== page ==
The Potter outburst came at the Edinburgh Television Festival two years ago when corporation austerity was at its most severe, the relentless drive for efficiency breeding despair among programme- makers who had hitherto operated with only fluid notions of budgets.
Spool forward two years to the latest annual report, and the corporation appears in rude creative health.
The BBC became the first broadcaster to win five international Emmys and prizes in all three categories of the Prix Italia. It snatched 23 out of 28 Sony Radio awards, 19 Baftas and every Royal Television Society drama gong.
It is also well on course to devolve one-third of its network television and radio production to the regions by 1998, audience share is holding up against stiff competition, while the launch of a fifth national radio network, Radio 5 Live, has been an unqualified success.
Yet talk to some radio and TV programme-makers and there is still a profound sense of discontent. They complain (strictly off the record of course) that the BBC is so controlled by accountants that it is in danger of forgetting what it is there for - to produce programmes.
Mr Birt accepts that not everyone is happy. "To achieve all we have, we've had to put the BBC through the most radical and far-reaching set of changes in its history, and that's been enormously painful for the institution. Six thousand people have been made redundant in recent years. That's hard for any institution, particularly a creative one. I don't blame producers for wanting to be left alone, but that is not an option for us."
The challenge, he says, has been to convince producers that savings have not affected the quality of what appears on screen. Moreover, Mr Birt adds, "we're going to take those resources and bundle them all together to make more programmes - it's called Radio 5 Live, it's called a big increase in drama, it's a huge increase in original programmes."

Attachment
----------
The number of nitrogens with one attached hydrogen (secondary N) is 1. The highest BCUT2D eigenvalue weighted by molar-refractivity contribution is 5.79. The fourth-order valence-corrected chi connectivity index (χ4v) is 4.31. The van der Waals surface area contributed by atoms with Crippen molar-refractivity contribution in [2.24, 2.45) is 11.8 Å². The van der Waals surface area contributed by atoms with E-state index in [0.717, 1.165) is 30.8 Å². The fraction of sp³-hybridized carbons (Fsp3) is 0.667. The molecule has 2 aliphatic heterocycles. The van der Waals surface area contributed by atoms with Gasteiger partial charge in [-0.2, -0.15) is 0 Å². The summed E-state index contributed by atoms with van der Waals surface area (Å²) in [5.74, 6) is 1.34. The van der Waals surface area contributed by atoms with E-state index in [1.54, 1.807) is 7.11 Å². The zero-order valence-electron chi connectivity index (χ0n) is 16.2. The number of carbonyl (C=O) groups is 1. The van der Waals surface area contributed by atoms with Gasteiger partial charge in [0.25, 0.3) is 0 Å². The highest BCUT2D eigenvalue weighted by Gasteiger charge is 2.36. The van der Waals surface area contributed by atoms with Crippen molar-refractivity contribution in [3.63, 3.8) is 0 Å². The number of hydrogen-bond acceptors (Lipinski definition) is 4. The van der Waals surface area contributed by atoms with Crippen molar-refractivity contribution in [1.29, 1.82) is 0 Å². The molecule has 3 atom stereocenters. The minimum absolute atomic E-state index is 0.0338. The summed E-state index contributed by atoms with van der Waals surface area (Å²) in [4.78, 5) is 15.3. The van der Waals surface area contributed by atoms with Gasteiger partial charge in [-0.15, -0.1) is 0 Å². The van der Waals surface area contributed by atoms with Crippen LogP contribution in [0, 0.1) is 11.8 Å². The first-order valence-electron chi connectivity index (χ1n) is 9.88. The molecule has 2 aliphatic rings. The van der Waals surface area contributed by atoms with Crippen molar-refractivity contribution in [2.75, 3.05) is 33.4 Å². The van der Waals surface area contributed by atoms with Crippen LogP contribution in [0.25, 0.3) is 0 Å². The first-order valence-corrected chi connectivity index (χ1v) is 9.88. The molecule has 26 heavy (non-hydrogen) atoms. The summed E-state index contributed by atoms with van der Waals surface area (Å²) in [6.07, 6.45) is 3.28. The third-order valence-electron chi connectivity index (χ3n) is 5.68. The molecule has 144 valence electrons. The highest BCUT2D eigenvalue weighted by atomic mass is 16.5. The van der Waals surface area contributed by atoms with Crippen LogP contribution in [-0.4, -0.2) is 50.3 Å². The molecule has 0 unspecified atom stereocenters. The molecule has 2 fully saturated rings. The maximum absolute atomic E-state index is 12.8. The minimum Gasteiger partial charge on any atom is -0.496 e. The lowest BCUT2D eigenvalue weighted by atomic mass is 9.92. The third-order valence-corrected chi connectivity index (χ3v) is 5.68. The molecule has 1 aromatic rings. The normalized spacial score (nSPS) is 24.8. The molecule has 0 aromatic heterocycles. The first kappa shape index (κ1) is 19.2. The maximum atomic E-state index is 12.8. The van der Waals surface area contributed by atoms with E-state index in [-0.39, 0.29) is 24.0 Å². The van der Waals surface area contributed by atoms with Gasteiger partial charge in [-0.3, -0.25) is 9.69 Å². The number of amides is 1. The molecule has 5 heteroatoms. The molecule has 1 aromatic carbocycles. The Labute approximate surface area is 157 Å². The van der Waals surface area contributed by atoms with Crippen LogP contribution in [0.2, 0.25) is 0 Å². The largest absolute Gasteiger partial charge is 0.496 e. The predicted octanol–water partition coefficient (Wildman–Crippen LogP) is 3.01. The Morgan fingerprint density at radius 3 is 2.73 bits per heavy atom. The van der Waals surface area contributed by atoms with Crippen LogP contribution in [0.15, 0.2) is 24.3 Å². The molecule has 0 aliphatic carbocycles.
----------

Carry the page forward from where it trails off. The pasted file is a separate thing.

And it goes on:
The corporation has, in fact, passed pounds 80m worth of savings into new programmes. But a piece of revisionism now being circulated is that the Birt reforms went further than needed, that Conservative threats to put the BBC in order were empty.
Mr Birt disagrees: "If we hadn't managed to produce the scale of efficiency savings, the alternative was absolutely gruesome ... There is a great deal of understanding out there about what is a public institution, and if we had not reformed ourselves the way we did, I have absolutely no doubt that the Government would have come in and reformed us as they had reformed other institutions."
The efficiency drive looks set to continue. With the licence fee tied to the RPI, the BBC faces flat income in real terms. At the same time, talent and sports-rights costs have spiralled. Sports rights and BSkyB's buying power particularly trouble Mr Birt. He says BSkyB's income will be double the BBC's by the end of the decade.
"In the end, sports rights holders are going to have make judgements about where the balance of interest lies - is it money or universal access? Politics will also have to decide how far they want this process to go ... But one thing is for certain, the BBC cannot afford to fund sports rights rising at anything like the rate they are now. There is a limit to how much you can pay for anything if the price is rising faster than your income."Reuse content